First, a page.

Monday, September 23, 2013

The odd interpretation of election results in the media

I really have little interest to discuss party politics here but one thing that I found odd in the last few days is how election results are interpreted in the media, entirely regardless of the merits of each individual party. First we had the Australian election which was interpreted as a resounding victory for the Coalition (liberals and allies). But the funny thing is, they only got 1.9% more of the vote than the last time. So if I were to discuss this, I'd say that what mostly happened was that Labour and the Greens lost votes, and they mostly lost them to small parties instead of to the Coalition. It does not change the outcome but it gives us a better understanding of what is really going on.

But okay, due to the peculiarities of the voting system the country inherited from Britain the Coalition obviously won a vast majority of the seats, and many more than in the previous election, so it is easy to understand why the Australian media would look at those changes in the composition of the parliament and speak of them in they way they do. The same explanation is not available when discussing the very different German system.

The German election was yesterday, and they ended as can be seen at this finely crafted website. The conservative Union (that word means something very different in English than in German, just as coalition means something different everywhere outside of Australia than within) got 41.5% of the votes, 7.7% more than in the previous election. That is a historically good result for them and sounds much more like a resounding victory than a gain of 1.9%. So at first sight it might not be surprising to see all and sundry talk of a conservative triumph; I have even read a piece somewhere that already concluded the current chancellor and finance minister were now guaranteed to keep their jobs although sadly I cannot find the link at the moment. And obviously it is common practice in Germany for the party who got the greatest share of the vote to claim the mandate to form the government. Hey, that's what I would do.

But well, there are a few problems with this interpretation. First, the conservatives do not have a majority of the seats. If they want to form a government, they will have to search for a coalition partner. Now I will be the first to admit that it is not very likely because even more than 20 years after the end of the GDR everybody still feels obliged to pretend that the Left party is run by Erich Mielke and that the Gulags would be reinstated if they ever were made part of government, but theoretically the three parties of the left could form a coalition. And in other countries, they probably would do so in a situation like this because being the junior partner of the conservatives may not leave you in a great position come next election.

And that brings us to the second issue. Until the election, the conservatives were ruling together with the FDP, a small libertarian party, as their junior partner. That party has now dropped out of parliament because they failed to get 5% of the vote. This already could be interpreted as a defeat not, of course, of the conservatives, but of their coalition government. I mean, that is what loosing your majority usually means.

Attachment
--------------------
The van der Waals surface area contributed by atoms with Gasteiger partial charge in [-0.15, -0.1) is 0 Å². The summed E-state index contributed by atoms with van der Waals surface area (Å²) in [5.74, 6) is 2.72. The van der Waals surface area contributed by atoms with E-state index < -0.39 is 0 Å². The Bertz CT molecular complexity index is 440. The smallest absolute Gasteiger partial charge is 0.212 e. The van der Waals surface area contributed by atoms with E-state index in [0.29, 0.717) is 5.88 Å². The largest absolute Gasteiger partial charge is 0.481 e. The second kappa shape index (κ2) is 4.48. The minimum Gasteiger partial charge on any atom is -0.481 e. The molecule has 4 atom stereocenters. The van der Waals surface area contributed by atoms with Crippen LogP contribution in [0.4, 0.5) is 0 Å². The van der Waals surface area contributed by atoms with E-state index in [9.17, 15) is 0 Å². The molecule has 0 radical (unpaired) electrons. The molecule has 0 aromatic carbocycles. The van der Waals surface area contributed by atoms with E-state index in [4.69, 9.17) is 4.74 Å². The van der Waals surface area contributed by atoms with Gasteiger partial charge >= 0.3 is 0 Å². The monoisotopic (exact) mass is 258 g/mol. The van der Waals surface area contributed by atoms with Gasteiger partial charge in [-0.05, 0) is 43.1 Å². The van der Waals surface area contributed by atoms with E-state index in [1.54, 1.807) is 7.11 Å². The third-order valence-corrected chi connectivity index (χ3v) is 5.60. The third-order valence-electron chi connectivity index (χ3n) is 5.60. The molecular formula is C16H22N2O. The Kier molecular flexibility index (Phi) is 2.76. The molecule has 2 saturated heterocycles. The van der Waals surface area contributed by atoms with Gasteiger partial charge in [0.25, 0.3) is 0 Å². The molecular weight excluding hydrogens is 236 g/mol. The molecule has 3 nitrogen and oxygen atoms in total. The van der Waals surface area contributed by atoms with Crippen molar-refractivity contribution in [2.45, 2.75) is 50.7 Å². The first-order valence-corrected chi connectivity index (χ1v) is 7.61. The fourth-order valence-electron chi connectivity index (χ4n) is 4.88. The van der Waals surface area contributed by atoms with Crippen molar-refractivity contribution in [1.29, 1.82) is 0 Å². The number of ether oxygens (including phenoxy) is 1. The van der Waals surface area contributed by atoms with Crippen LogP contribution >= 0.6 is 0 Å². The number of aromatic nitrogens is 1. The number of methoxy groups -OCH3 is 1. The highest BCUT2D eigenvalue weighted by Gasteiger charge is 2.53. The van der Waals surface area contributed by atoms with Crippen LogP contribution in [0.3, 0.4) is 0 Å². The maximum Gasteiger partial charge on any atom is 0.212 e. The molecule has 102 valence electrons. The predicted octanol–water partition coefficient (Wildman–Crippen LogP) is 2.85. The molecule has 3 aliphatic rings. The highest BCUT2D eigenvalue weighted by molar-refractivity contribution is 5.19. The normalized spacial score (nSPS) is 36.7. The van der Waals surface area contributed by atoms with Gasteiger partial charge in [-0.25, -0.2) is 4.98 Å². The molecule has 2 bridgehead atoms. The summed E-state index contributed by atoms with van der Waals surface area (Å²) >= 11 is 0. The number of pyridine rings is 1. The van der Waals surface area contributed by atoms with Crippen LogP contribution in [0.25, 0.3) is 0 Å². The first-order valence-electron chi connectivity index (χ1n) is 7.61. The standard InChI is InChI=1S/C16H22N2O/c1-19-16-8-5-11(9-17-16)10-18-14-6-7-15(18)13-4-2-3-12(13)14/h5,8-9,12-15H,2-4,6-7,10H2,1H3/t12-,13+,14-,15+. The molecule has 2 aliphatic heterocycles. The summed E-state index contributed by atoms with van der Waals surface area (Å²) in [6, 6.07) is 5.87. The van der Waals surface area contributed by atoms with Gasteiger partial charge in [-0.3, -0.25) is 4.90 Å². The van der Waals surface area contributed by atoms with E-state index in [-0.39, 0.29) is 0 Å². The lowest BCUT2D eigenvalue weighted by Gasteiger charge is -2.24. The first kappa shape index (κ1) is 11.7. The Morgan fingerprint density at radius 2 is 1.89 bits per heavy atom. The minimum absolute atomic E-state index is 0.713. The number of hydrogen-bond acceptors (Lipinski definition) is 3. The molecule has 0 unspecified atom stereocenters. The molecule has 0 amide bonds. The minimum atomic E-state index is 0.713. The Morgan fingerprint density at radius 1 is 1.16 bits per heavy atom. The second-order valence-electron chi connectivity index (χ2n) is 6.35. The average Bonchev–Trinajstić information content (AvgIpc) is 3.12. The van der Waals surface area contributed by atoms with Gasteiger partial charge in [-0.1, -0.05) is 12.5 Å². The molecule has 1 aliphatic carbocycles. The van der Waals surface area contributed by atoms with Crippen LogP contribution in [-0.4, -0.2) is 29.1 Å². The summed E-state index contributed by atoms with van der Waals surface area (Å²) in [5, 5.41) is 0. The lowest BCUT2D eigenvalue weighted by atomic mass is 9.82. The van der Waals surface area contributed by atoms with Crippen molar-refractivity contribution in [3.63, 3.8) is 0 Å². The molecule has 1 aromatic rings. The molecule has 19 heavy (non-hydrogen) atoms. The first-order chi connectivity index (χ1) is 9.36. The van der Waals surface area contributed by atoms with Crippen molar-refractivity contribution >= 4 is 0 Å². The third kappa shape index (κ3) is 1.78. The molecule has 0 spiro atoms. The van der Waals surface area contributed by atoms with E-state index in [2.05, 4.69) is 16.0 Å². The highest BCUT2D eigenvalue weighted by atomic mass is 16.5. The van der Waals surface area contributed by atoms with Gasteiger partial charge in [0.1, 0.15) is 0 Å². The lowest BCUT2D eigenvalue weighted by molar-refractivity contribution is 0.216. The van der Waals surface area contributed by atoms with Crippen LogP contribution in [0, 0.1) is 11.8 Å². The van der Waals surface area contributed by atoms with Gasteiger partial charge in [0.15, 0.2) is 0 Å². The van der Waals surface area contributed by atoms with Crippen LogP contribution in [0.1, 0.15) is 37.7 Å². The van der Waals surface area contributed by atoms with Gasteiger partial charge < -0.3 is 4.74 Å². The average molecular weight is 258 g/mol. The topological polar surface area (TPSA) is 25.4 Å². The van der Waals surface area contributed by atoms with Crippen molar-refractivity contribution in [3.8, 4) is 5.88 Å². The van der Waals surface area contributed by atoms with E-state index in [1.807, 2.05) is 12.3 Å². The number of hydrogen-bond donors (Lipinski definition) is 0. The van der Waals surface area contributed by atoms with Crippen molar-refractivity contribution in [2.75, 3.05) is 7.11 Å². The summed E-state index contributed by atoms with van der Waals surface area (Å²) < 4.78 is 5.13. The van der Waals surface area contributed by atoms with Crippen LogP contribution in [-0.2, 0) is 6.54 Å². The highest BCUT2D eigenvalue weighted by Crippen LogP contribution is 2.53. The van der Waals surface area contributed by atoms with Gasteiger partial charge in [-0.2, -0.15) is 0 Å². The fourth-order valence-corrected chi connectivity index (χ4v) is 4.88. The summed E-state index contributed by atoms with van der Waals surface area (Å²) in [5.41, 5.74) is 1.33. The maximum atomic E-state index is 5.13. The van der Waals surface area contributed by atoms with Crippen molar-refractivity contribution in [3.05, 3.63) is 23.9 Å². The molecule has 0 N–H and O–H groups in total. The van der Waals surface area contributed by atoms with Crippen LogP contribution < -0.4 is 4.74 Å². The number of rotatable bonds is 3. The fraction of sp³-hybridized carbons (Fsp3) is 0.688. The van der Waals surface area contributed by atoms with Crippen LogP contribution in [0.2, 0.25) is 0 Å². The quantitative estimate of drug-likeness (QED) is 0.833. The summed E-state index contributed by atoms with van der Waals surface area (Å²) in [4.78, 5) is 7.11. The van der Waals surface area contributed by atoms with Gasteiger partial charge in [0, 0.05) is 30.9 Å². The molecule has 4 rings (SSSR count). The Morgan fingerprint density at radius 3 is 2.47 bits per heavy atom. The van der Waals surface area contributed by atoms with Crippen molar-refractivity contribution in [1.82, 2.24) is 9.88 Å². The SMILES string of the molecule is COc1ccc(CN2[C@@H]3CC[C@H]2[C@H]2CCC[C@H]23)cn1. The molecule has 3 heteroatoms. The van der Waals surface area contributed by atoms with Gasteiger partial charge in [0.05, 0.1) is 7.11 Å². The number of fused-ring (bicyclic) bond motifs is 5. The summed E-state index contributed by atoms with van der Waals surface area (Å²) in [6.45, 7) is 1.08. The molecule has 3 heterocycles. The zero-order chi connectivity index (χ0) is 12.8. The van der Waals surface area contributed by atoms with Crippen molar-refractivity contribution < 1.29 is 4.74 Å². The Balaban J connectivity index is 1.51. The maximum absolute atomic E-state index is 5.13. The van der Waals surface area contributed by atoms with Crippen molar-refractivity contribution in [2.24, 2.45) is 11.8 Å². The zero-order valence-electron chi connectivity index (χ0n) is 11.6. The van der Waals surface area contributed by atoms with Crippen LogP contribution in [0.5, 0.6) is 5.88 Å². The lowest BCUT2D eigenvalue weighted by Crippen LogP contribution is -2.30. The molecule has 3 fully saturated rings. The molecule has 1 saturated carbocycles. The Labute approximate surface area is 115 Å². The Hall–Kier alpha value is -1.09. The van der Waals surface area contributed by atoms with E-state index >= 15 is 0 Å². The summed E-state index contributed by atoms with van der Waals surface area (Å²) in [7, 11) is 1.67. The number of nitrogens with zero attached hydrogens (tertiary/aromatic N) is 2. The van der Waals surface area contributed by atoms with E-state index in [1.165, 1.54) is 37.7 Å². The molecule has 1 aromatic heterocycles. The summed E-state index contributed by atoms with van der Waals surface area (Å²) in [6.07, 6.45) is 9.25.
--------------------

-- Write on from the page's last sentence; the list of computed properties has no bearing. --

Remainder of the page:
But it gets better. Why did the FDP lose so many votes, and to whom? Well, if one had followed the news over the past twenty years or so one could suspect that they are not actually quite as popular as the results of the previous election made it appear. Often enough, they only make it into state or federal parliaments because of what is called Leihstimmen (borrowed votes) from the conservatives: Concerned that 4.8% of the votes for a conservative-lead government could be lost if their preferred junior partner narrowly missed the 5% hurdle, conservative voters tend to toss a few votes towards the FDP to make sure they are in.

And now look at the voter migrations between parties this election: more than 2 million voters swung, as they say in Australia, from FDP to conservatives. This is likely a whole bunch of Leihstimmen from last election coming back, or, in other words, the conservatives did not so much win new votes for a centre-right government but merely transferred them within it. Seen like that, does it still look like a victory?

Finally, let's take a glance at swings overall. At the moment, it looks like this: conservatives +7.7%, FDP -9.8, social democrats +2.7%, greens -2.3%, Left -3.3%. Summing up, the centre-right coalition government as a whole actually lost 2.1% of the vote and the three opposition parties lost 2.9%, much of those votes going towards minor protest parties instead. So how can one look at numbers like these and speak of a resounding victory for anybody?

Again, this is not about the politicians, this is about the journalists. Of course Angela Merkel would claim victory, she would be silly not to do so. I would merely wish for more nuanced reporting, and more acknowledgement of the fact that the real trouble still lies ahead: how now to form a functioning government?

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